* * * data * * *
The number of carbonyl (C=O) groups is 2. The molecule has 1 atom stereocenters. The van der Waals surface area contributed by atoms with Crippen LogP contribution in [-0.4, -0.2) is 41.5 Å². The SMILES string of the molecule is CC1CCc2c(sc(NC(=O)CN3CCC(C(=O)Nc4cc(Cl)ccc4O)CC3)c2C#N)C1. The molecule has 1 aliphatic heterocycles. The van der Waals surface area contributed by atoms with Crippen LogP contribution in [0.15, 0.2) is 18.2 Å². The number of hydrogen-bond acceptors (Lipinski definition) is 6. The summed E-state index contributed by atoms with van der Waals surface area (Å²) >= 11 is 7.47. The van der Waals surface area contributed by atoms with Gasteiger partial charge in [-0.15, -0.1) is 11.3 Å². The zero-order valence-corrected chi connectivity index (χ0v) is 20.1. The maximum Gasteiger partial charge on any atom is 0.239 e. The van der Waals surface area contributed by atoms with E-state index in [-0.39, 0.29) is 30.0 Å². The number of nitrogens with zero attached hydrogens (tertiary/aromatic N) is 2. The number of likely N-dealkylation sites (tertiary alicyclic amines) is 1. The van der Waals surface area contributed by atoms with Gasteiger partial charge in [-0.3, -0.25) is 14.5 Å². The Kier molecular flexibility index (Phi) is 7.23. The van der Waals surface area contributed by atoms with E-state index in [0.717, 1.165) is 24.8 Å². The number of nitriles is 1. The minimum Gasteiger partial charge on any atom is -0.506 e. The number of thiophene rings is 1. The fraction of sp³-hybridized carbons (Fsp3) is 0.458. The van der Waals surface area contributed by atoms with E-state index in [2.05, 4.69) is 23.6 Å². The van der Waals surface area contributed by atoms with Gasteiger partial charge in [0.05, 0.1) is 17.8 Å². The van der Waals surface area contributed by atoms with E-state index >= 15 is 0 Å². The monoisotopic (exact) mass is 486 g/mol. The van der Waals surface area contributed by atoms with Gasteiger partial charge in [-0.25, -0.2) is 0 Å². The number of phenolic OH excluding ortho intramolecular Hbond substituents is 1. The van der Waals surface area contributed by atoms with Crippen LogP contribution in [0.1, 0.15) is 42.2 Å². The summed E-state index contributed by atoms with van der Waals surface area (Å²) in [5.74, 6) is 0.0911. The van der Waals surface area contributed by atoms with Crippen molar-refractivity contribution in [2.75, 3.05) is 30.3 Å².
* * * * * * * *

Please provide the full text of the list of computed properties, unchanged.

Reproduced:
The number of carbonyl (C=O) groups is 2. The molecule has 1 atom stereocenters. The van der Waals surface area contributed by atoms with Crippen LogP contribution in [-0.4, -0.2) is 41.5 Å². The SMILES string of the molecule is CC1CCc2c(sc(NC(=O)CN3CCC(C(=O)Nc4cc(Cl)ccc4O)CC3)c2C#N)C1. The molecule has 1 aliphatic heterocycles. The van der Waals surface area contributed by atoms with Crippen LogP contribution in [0.15, 0.2) is 18.2 Å². The number of hydrogen-bond acceptors (Lipinski definition) is 6. The summed E-state index contributed by atoms with van der Waals surface area (Å²) >= 11 is 7.47. The van der Waals surface area contributed by atoms with Gasteiger partial charge in [-0.15, -0.1) is 11.3 Å². The zero-order valence-corrected chi connectivity index (χ0v) is 20.1. The maximum Gasteiger partial charge on any atom is 0.239 e. The van der Waals surface area contributed by atoms with E-state index in [-0.39, 0.29) is 30.0 Å². The number of nitrogens with zero attached hydrogens (tertiary/aromatic N) is 2. The number of likely N-dealkylation sites (tertiary alicyclic amines) is 1. The van der Waals surface area contributed by atoms with Gasteiger partial charge in [-0.3, -0.25) is 14.5 Å². The Kier molecular flexibility index (Phi) is 7.23. The van der Waals surface area contributed by atoms with E-state index in [0.717, 1.165) is 24.8 Å². The number of nitriles is 1. The minimum Gasteiger partial charge on any atom is -0.506 e. The number of thiophene rings is 1. The fraction of sp³-hybridized carbons (Fsp3) is 0.458. The van der Waals surface area contributed by atoms with E-state index in [2.05, 4.69) is 23.6 Å². The van der Waals surface area contributed by atoms with Gasteiger partial charge in [0.05, 0.1) is 17.8 Å². The van der Waals surface area contributed by atoms with E-state index >= 15 is 0 Å². The monoisotopic (exact) mass is 486 g/mol. The van der Waals surface area contributed by atoms with Gasteiger partial charge in [-0.25, -0.2) is 0 Å². The number of phenolic OH excluding ortho intramolecular Hbond substituents is 1. The van der Waals surface area contributed by atoms with Crippen LogP contribution in [0.1, 0.15) is 42.2 Å². The summed E-state index contributed by atoms with van der Waals surface area (Å²) in [5.74, 6) is 0.0911. The van der Waals surface area contributed by atoms with Crippen molar-refractivity contribution in [2.75, 3.05) is 30.3 Å².